2021.3.32.Klinefelter_syndrome

Leg ulcers and Klinefelter syndrome

Siham Belmourida, Hind Palamino, Mariame Meziane, Nadia Ismaili, Laila Benzekri, Badredine Hassam, Karima Senouci

Department of Dermatology-Venerology, Mohammed V University, Ibn Sina Hospital, Rabat, Morocco

Corresponding author: Dr. Siham Belmourida


How to cite this article: Belmourida S, Palamino H, Meziane M, Ismaili N, Benzekri L, Hassam B, Senouci K. Leg ulcers and Klinefelter syndrome. Our Dermatol Online. 2021;12(3):345-346.

Submission: 17.06.2020 Acceptance: 13.09.2020

DOI: 10.7241/ourd.20213.32

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© Our Dermatology Online 2021. No commercial re-use. See rights and permissions. Published by Our Dermatology Online.


Sir,

Klinefelter syndrome (KS) is a rare sex chromosome disorder [1], associated with leg ulcers in 6% of cases. These ulcers are usually recurrent, refractory to treatment, and are a major socioeconomic handicap [2].

We report the case of a patient with a chronic leg ulcer associated with KS.

A 45-year-old patient, who underwent ligation of perforating veins of the left lower limb in 2005, was followed with endocrinology for KS for three years and put on androgens. He consulted with the dermatologist for a leg ulcer.

An examination found an elongated patient with large limbs (Fig. 1) as well as undeveloped sexual characteristics.

Figure 1: Long upper limbs in relation to Klinefelter syndrome.                                 

A dermatological examination revealed internal retromalleolar ulcers with plaques of ocher dermatitis associated with varicose veins of the lower limbs (Figs. 2 and 3).

Figure 2: Ulcers of the lower limbs developed on a site of chronic venous insufficiency.
Figure 3: Perimalleolar ulcers of the lower limbs with associated ocher dermatitis.

A biological examination revealed hyper gonadotropic hypogonadism and osteoporosis. A thrombophilic and an immunological checkup were negative. Venous ultrasonography of the lower limbs showed staged venous thrombosis, which contraindicated any surgical procedure in view of the extent of thrombosis.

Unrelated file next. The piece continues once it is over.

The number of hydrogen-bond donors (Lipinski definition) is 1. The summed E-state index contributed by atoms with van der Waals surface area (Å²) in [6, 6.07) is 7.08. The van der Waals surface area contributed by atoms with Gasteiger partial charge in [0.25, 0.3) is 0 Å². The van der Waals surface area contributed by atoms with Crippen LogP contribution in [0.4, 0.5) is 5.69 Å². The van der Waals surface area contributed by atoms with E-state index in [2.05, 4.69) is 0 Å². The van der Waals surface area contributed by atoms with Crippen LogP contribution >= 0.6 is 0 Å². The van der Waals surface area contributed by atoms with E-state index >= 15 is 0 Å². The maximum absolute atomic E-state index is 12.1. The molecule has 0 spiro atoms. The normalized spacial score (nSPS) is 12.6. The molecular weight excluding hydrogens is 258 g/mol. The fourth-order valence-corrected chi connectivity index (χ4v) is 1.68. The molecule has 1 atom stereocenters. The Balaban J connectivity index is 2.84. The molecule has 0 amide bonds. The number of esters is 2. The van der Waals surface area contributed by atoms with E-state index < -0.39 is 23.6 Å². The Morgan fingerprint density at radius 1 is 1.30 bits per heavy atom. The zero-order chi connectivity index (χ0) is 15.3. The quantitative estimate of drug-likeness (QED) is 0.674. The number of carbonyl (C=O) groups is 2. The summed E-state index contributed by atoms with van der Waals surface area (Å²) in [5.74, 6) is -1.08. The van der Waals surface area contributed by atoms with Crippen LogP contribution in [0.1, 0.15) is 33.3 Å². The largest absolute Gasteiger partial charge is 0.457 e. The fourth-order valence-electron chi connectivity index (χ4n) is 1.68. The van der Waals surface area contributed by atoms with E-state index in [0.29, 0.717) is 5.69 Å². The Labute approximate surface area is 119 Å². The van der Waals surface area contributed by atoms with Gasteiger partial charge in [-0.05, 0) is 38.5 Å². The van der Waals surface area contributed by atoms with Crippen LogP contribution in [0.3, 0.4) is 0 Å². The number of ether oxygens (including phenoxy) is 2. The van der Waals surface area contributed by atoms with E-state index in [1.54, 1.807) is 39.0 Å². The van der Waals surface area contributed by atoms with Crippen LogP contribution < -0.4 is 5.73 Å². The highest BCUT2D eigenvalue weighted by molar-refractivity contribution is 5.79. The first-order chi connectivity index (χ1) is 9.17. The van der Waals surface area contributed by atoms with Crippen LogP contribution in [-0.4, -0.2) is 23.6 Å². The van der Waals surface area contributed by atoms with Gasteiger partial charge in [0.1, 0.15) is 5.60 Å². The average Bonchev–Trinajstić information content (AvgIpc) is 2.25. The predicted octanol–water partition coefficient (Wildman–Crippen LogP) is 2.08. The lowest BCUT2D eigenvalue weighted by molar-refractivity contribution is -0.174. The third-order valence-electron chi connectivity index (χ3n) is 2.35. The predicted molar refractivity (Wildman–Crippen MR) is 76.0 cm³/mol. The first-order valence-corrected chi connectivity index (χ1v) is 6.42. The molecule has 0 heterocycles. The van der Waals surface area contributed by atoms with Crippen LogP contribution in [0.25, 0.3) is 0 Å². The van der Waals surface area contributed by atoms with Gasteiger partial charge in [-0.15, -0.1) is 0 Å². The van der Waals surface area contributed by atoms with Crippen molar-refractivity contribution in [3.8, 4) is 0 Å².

Treatment with platelet antiaggregant was initiated with fatty dressings and compression stockings in addition to the androgen treatment.

KS is the most common congenital anomaly causing primary hypogonadism [1,3], occurring in 1/500 to 1/1000 live births. The prevalence of leg ulcers in people with KS is 6%, 30 times higher than in the general population. The pathogenesis of KS-associated leg ulcers is complicated due to a combination of factors: venous incompetence caused by an increase in venous pressure associated with long lower limbs, hormonal abnormality (inhibition of fibrinolysis caused by low levels of testosterone) [1,3], and abnormality of coagulation and the fibrinolytic system, which promotes thrombosis [3]. All these hemostatic abnormalities may explain ulcers by thrombosis of cutaneous microvessels and/or by venous thrombosis inducing postphlebitic disease, as in our patient. These leg ulcers are often refractory to treatment, require multidisciplinary therapeutic management, and involve the use of androgenic treatment, because improvement of leg ulcers in people with hypogonadism has been observed when on hormone therapy [2,3].

One must always keep in mind KS in young patients with recurrent venous ulcers refractory to treatment with a notion of sterility associated with the hypogonadism chart.

Consent

The examination of the patient was conducted according to the principles of the Declaration of Helsinki.

The authors certify that they have obtained all appropriate patient consent forms, in which the patients have given consent for images and other clinical information to be included in the journal. The patients understand that their names and initials will not be published and due effort will be made to conceal their identity, but that anonymity cannot be guaranteed.

REFERENCES

1. Jouin R, Chateaux D, Drapier D, Pham Hoang T. [Towards a rapprochement of Klinefelter syndrome and psychopathy in forensic psychiatry]. Anns Méd Psychol. 2019;177:902-10.

2. Shanmugam VK, Tsagaris KC, Attinger CE. Leg ulcer associated with Klinefelter's syndrome:a case report and review of literature. Int Wound J. 2012;9:10-47.

3. Ines L, Youssef M, Marmouch H, Mohamed H, Klii R, Akkari H, et al. Ulcère de jambe révélant un syndrome de Klinefelter. Rev Méd Int. 2015;36S:A76-85.

Notes

Source of Support: Nil,

Conflict of Interest: None declared.

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